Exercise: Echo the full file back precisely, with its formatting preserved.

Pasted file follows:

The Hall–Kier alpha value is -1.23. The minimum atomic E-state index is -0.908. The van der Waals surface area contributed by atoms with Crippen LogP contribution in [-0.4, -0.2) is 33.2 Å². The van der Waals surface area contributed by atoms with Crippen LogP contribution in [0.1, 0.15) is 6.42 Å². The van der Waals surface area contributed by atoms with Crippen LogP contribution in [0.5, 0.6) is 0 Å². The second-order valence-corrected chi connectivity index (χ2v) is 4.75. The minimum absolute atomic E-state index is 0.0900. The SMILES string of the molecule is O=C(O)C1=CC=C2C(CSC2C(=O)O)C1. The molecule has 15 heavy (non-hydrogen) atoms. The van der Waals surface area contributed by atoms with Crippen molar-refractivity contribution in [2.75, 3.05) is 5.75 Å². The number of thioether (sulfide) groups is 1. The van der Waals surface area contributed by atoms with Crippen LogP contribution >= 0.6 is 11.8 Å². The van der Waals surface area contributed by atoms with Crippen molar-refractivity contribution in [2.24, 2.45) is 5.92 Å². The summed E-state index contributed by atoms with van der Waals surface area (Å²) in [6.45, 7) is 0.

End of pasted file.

The Hall–Kier alpha value is -1.23. The minimum atomic E-state index is -0.908. The van der Waals surface area contributed by atoms with Crippen LogP contribution in [-0.4, -0.2) is 33.2 Å². The van der Waals surface area contributed by atoms with Crippen LogP contribution in [0.1, 0.15) is 6.42 Å². The van der Waals surface area contributed by atoms with Crippen LogP contribution in [0.5, 0.6) is 0 Å². The second-order valence-corrected chi connectivity index (χ2v) is 4.75. The minimum absolute atomic E-state index is 0.0900. The SMILES string of the molecule is O=C(O)C1=CC=C2C(CSC2C(=O)O)C1. The molecule has 15 heavy (non-hydrogen) atoms. The van der Waals surface area contributed by atoms with Crippen molar-refractivity contribution in [2.75, 3.05) is 5.75 Å². The number of thioether (sulfide) groups is 1. The van der Waals surface area contributed by atoms with Crippen LogP contribution >= 0.6 is 11.8 Å². The van der Waals surface area contributed by atoms with Crippen molar-refractivity contribution in [2.24, 2.45) is 5.92 Å². The summed E-state index contributed by atoms with van der Waals surface area (Å²) in [6.45, 7) is 0.